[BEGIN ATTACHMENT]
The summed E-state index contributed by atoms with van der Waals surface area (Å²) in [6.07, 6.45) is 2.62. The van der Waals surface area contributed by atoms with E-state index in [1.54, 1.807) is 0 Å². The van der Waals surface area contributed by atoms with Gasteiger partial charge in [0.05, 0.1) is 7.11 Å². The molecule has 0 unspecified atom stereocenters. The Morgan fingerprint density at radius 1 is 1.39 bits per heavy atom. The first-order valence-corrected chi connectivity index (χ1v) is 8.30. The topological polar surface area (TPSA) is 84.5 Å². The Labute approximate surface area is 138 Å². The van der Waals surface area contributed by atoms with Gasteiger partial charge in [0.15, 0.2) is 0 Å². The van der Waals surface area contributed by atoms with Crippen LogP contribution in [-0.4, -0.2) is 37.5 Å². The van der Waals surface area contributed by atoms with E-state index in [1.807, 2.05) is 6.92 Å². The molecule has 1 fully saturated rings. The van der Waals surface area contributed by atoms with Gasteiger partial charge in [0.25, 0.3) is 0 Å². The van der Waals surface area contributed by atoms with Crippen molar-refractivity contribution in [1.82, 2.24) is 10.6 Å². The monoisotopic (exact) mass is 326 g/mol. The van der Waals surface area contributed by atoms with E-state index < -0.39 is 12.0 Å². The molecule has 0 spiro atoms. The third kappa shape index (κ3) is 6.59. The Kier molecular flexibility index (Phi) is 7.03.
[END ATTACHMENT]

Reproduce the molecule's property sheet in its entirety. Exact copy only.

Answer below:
The summed E-state index contributed by atoms with van der Waals surface area (Å²) in [6.07, 6.45) is 2.62. The van der Waals surface area contributed by atoms with E-state index in [1.54, 1.807) is 0 Å². The van der Waals surface area contributed by atoms with Gasteiger partial charge in [0.05, 0.1) is 7.11 Å². The molecule has 0 unspecified atom stereocenters. The Morgan fingerprint density at radius 1 is 1.39 bits per heavy atom. The first-order valence-corrected chi connectivity index (χ1v) is 8.30. The topological polar surface area (TPSA) is 84.5 Å². The Labute approximate surface area is 138 Å². The van der Waals surface area contributed by atoms with Gasteiger partial charge in [0.15, 0.2) is 0 Å². The van der Waals surface area contributed by atoms with Crippen LogP contribution in [-0.4, -0.2) is 37.5 Å². The van der Waals surface area contributed by atoms with E-state index in [1.807, 2.05) is 6.92 Å². The molecule has 1 fully saturated rings. The van der Waals surface area contributed by atoms with Gasteiger partial charge in [0.25, 0.3) is 0 Å². The van der Waals surface area contributed by atoms with Crippen molar-refractivity contribution in [1.82, 2.24) is 10.6 Å². The monoisotopic (exact) mass is 326 g/mol. The van der Waals surface area contributed by atoms with E-state index < -0.39 is 12.0 Å². The molecule has 0 spiro atoms. The third kappa shape index (κ3) is 6.59. The Kier molecular flexibility index (Phi) is 7.03.